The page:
Introduction to Adoption

Under the old Hindu law, adoption was a sacramental act. At present however, the Hindu Adoption and Maintenance Act 1956 has steered clearly away from all religious and sacramental aspects of adoption and has made it a secular institution and secular act. Under the old Hindu law, only a son could be adopted but not a daughter. But under modern law, a daughter also can be adopted. Earlier, only a male could take the decision to adopt but now even a single female can adopt a child. If a child is to be given in adoption during the life-time of the father, then the consent of both the parents is essential. After the death of the father, or if he has renounced the world, or he has turned insane, the mother can give the child in adoption. After both the parents, the guardian can give the child in adoption.

The result of adoption is that, for all intents and purposes, the adopted child becomes the child of the adoptive family and his position is the same as that of a natural-born child of that family. The relationship with his natural family comes to an end. A Hindu cannot adopt more than one son and one daughter. Adoption is not revocable at any time.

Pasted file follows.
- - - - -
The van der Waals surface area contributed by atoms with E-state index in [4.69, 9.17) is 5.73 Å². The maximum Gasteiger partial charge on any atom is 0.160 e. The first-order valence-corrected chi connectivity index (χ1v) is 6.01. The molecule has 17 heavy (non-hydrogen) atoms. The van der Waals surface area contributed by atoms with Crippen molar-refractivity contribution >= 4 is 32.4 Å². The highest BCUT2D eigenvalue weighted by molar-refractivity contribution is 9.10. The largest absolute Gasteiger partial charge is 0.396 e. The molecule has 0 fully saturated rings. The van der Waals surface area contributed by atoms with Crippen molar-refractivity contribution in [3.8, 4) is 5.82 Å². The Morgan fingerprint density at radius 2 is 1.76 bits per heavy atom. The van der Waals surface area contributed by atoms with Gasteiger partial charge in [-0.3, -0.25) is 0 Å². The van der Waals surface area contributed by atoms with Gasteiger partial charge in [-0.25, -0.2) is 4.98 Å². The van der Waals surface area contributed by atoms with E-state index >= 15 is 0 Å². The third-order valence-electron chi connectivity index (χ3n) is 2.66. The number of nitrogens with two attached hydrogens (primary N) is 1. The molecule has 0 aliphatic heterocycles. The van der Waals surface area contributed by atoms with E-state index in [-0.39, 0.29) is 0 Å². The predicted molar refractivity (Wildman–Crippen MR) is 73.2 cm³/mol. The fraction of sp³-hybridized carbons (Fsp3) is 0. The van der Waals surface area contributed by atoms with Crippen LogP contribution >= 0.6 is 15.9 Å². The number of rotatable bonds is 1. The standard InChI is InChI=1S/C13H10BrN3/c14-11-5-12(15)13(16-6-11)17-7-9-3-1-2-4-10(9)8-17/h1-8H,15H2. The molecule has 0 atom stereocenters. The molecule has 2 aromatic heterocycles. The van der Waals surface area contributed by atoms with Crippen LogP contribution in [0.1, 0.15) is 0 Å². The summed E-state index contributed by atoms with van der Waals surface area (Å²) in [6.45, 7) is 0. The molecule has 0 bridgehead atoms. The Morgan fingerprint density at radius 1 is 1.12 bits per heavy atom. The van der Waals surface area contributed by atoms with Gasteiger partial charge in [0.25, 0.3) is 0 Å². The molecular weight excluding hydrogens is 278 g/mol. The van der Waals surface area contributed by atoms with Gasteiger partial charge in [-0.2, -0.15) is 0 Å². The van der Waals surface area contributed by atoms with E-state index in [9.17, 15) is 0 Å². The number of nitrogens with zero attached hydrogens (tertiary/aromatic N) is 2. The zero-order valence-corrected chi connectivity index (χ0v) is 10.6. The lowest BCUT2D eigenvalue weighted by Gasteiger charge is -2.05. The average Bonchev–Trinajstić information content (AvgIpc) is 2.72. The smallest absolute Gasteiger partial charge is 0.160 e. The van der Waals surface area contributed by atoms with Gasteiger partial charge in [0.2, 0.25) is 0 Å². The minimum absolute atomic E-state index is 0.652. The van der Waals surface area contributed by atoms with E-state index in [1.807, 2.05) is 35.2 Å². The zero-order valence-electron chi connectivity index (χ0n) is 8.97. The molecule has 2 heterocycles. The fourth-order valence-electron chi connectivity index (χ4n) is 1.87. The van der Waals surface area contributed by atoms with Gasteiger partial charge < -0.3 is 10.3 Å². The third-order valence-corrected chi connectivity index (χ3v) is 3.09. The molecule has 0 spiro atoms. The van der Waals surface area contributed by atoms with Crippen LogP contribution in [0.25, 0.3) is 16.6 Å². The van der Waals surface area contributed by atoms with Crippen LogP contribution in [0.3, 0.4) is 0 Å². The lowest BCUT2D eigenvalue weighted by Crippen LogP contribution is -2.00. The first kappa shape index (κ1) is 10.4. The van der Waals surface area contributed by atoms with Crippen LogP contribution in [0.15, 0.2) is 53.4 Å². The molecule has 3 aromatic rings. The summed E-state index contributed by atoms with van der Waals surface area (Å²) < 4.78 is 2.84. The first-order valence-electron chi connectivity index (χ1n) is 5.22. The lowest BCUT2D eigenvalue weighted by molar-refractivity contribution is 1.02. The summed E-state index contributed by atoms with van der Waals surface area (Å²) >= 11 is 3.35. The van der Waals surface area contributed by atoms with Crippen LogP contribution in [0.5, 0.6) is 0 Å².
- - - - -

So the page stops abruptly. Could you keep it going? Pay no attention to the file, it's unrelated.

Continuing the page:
Laws pertaining to adoption in India

The Hindu Adoption and Maintenance Act, 1956 for Hindus provides for the adoption of only Hindu children by Hindu persons. Other communities, like Muslims, Christians, and Parsis come under the Guardians and Wards Act, 1890. Barring Hindus, the other communities do not have any law, regulating and permitting adoption. They are governed by their customary practice.

India also has constitutional provisions, e.g. Articles 39, 45, 46, 47 and the National Policy for Children, 1973. These oblige the Government to have laws, which permit the adoption of all children, irrespective of religion, race, caste, sex or place of birth.

Scope and ambit of the Hindu Adoption and Maintenance Act, 1956

The Hindu Adoption and Maintenance Act only extends to those rules, which govern the capacity and the right of a male and/or a female Hindu to adopt a son or a daughter, who must be a Hindu.

Essential conditions for a valid adoption

As per S.6 of the Hindu Adoption and Maintenance Act, 1956, the conditions are as follows:

  1. The person adopting, has the capacity to adopt;
  2. The person, giving the adoption has the right to give in adoption;
  3. The person to be adopted is capable of being taken in adoption;
  4. All formalities and procedures for adoption are observed.